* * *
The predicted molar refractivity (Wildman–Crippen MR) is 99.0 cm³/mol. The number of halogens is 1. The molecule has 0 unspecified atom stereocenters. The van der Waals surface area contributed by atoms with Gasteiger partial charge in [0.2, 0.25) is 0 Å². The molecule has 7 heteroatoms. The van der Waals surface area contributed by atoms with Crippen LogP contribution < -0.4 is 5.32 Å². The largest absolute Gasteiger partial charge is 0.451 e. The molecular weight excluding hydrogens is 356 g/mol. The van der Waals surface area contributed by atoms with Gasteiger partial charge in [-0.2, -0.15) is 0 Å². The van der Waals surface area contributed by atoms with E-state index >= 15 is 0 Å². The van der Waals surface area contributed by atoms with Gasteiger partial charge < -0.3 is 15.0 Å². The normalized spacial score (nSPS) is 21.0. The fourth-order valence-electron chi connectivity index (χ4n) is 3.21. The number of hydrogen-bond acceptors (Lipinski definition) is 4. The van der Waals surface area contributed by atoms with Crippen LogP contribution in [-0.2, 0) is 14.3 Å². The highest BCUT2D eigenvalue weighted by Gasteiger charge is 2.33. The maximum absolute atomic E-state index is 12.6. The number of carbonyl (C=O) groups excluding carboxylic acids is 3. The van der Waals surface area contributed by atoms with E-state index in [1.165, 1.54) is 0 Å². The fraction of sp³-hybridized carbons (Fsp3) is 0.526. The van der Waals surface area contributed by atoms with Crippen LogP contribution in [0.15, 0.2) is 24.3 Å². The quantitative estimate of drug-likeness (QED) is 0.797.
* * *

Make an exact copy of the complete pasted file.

The predicted molar refractivity (Wildman–Crippen MR) is 99.0 cm³/mol. The number of halogens is 1. The molecule has 0 unspecified atom stereocenters. The van der Waals surface area contributed by atoms with Gasteiger partial charge in [0.2, 0.25) is 0 Å². The molecule has 7 heteroatoms. The van der Waals surface area contributed by atoms with Crippen LogP contribution < -0.4 is 5.32 Å². The largest absolute Gasteiger partial charge is 0.451 e. The molecular weight excluding hydrogens is 356 g/mol. The van der Waals surface area contributed by atoms with Gasteiger partial charge in [-0.2, -0.15) is 0 Å². The van der Waals surface area contributed by atoms with E-state index >= 15 is 0 Å². The van der Waals surface area contributed by atoms with Gasteiger partial charge < -0.3 is 15.0 Å². The normalized spacial score (nSPS) is 21.0. The fourth-order valence-electron chi connectivity index (χ4n) is 3.21. The number of hydrogen-bond acceptors (Lipinski definition) is 4. The van der Waals surface area contributed by atoms with Crippen LogP contribution in [-0.2, 0) is 14.3 Å². The highest BCUT2D eigenvalue weighted by Gasteiger charge is 2.33. The maximum absolute atomic E-state index is 12.6. The number of carbonyl (C=O) groups excluding carboxylic acids is 3. The van der Waals surface area contributed by atoms with E-state index in [1.165, 1.54) is 0 Å². The fraction of sp³-hybridized carbons (Fsp3) is 0.526. The van der Waals surface area contributed by atoms with Crippen LogP contribution in [0.15, 0.2) is 24.3 Å². The quantitative estimate of drug-likeness (QED) is 0.797.